philip v pan.png
    I eventually decided it was a monogram of Philip V... and later had this confirmed with the help of Walter Holt, who is working on these. Turns out they were issued well past the death of Antigonos II, through the reigns of Demetrios II Aetolicus, Antigonos III Doson, and into Philip V’s reign. The main source for the series is Furtwängler, Beobachtungen zur Chronologie antigonidischer Kupfermünzen im 3. Jh. V. Chr, Obolos 7 2004, pp. 277-290. (pm me if you'd like a copy.)
    Last edited: May 19, 2021
  9. gsimonel

    gsimonel Supporter! Supporter

    I can see the ΦIΛ in the monogram of @Severus Alexander's coin.
    I noticed that the Handbook of Greek Coinage (HGC) changed the date to 274/3-211 B.C., which is the beginning of Philip V's reign. This new information extends it even more. Up until 179 B.C.?

    My coin has an ANT monogram, so I think it's safe to assume it was minted during the reign of Antigonos, but Antigonos II or III? Perhaps it was the case that the original issue did not have any monograms since at the time everyone know who the issuing authority was but that later kings felt the need to add their monograms to show that the coin was still supported by the king. This would suggest that my coin is from Antigonos III, not II. But I don't know if I'll ever be able to say for sure.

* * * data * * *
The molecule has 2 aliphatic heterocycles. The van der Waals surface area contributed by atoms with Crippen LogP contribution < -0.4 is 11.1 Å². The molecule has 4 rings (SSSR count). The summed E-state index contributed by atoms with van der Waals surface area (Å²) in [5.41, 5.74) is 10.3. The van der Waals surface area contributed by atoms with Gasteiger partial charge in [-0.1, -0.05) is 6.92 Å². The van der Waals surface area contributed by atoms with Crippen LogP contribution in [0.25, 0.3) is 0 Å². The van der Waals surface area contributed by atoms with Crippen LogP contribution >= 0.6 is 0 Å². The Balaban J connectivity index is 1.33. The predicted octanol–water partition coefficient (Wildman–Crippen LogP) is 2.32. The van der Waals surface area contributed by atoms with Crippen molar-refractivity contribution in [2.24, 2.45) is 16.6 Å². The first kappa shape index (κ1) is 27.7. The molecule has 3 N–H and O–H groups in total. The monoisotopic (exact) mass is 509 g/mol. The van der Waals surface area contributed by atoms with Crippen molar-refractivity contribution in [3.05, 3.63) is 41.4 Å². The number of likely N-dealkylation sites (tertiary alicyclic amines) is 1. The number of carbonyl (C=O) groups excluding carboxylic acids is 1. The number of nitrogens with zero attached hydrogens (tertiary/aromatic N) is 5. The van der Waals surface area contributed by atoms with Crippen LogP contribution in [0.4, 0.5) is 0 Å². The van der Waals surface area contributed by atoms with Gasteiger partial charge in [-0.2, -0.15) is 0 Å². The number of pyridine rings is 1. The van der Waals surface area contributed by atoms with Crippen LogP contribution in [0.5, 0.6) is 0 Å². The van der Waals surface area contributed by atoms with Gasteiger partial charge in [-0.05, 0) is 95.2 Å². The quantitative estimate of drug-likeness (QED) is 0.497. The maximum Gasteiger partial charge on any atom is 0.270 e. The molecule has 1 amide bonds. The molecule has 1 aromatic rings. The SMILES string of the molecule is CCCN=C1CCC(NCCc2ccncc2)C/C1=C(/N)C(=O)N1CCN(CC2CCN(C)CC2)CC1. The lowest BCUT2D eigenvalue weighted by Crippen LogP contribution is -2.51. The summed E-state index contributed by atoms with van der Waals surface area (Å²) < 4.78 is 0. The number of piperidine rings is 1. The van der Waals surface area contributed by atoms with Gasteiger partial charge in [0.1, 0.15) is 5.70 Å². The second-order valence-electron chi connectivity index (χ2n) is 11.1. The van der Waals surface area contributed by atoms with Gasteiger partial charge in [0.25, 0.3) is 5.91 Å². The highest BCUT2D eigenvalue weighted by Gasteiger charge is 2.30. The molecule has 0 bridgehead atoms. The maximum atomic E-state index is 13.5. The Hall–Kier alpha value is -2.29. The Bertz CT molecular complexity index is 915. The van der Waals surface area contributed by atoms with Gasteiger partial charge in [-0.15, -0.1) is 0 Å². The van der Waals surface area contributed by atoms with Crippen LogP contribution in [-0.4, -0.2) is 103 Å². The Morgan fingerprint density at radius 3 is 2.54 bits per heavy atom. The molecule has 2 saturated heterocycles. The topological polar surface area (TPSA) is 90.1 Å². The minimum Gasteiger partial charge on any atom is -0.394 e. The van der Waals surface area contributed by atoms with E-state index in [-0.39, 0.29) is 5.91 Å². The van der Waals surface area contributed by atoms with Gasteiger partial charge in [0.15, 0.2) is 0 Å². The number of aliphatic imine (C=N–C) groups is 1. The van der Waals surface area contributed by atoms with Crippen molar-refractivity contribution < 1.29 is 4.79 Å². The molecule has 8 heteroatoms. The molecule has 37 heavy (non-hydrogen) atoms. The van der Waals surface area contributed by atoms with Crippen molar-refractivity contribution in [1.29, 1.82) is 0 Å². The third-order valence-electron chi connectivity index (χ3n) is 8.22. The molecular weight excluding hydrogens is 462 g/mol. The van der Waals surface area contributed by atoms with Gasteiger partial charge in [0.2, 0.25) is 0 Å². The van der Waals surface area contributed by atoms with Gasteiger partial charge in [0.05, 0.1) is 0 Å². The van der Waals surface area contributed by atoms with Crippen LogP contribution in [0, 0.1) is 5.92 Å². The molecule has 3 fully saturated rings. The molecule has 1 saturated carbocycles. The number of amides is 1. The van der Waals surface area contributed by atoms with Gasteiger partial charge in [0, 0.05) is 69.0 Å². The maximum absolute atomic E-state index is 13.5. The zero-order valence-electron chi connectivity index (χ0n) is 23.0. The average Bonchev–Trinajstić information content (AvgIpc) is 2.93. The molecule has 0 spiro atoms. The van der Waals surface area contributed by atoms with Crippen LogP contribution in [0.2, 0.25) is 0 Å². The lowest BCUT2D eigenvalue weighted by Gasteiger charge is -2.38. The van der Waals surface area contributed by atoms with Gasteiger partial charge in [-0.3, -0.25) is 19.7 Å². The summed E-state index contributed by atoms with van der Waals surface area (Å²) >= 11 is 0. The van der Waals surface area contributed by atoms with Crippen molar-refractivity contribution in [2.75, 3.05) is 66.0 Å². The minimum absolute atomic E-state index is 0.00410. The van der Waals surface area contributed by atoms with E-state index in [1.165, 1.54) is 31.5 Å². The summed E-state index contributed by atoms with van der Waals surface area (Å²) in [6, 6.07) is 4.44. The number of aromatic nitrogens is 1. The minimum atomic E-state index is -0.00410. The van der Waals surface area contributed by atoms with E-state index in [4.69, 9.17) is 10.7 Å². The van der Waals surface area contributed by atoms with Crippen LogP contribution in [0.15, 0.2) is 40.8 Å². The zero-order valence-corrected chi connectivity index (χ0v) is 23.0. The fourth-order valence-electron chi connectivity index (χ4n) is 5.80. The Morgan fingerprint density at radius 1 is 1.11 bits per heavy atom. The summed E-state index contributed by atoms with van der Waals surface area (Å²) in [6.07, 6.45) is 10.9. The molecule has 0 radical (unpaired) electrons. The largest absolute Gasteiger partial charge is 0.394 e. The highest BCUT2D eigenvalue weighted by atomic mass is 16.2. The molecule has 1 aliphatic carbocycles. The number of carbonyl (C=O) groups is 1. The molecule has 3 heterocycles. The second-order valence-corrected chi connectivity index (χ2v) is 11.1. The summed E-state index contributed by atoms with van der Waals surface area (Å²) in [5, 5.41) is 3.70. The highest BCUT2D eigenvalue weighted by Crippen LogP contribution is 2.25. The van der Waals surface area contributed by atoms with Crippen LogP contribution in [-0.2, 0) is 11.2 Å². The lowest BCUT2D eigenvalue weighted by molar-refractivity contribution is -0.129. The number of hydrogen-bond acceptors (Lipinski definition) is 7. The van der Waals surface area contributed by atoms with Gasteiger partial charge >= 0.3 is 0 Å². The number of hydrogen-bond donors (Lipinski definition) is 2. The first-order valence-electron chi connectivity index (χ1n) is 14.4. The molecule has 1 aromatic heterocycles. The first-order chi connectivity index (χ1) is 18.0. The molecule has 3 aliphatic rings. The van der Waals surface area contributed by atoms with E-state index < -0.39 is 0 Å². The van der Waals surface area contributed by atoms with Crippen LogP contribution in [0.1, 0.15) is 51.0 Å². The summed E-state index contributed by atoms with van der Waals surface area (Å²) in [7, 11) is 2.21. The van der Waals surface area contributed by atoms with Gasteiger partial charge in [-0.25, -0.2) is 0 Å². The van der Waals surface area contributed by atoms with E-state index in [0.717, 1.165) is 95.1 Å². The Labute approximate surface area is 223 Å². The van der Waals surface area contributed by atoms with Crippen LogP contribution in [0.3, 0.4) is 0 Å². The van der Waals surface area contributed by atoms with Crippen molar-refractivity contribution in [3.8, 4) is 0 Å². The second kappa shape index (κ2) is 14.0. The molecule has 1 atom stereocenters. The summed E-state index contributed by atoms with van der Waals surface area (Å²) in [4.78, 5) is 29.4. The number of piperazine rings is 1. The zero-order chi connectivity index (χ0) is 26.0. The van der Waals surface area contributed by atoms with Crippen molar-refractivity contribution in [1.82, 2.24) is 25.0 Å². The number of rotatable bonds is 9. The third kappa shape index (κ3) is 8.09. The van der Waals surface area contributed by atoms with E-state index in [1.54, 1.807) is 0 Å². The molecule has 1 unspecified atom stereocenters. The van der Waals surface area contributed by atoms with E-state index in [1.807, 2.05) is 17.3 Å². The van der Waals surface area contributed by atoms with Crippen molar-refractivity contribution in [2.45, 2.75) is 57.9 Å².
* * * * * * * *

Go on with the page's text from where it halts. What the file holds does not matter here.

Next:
I guess that I can be pretty confident that it was before Philip V, though.

    Thanks for the offer of the article, but if it's in German I don't think I'd be able to make much sense of it. I'll just take your word for it. I have a lot of respect for your knowledge and opinions.
    Severus Alexander likes this.
  10. Severus Alexander

    Severus Alexander Blame my mother. Supporter

    I didn't have that volume of HGC when I was researching these originally - my notes say that the issue ended early in Philip's reign so I expect those HGC dates are right (following Fürtzwangler presumably).

    According to Fürtzwangler, the monogram was used for Antigonos II, Demetrios II, and Antiogonos III. You have to look at what other markings are on the coin. Yours is somewhat unusual in having the ANT monogram to the left, rather than between Pan's legs. The symbol to the right seems to be a Macedonian helmet, which puts it under Antigonos III? (Assuming that's the symbol in column A of Fürtzwangler's table below. The scan I have isn't very good.) Can you make out a symbol between Pan's legs?

    Screen Shot 2021-05-21 at 12.18.21 PM.jpg
    Unfortunately the row numbers are cut off, so you just have to count. :) I also don't speak German so the article is a struggle!

    As you can see, you're definitely overestimating my expertise and opinion here. I'm just muddling along too. :D
    galba68 likes this.
  11. gsimonel

    gsimonel Supporter! Supporter

    Unfortunately, it is very difficult to distinguish a design element from corrosion on parts of this coin. I think a Macedonian helmet is possible, but I'm reluctant to claim anything about what might be between Pan's legs.

    (Hmm . . . I wish I had worded that better.)
    Severus Alexander likes this.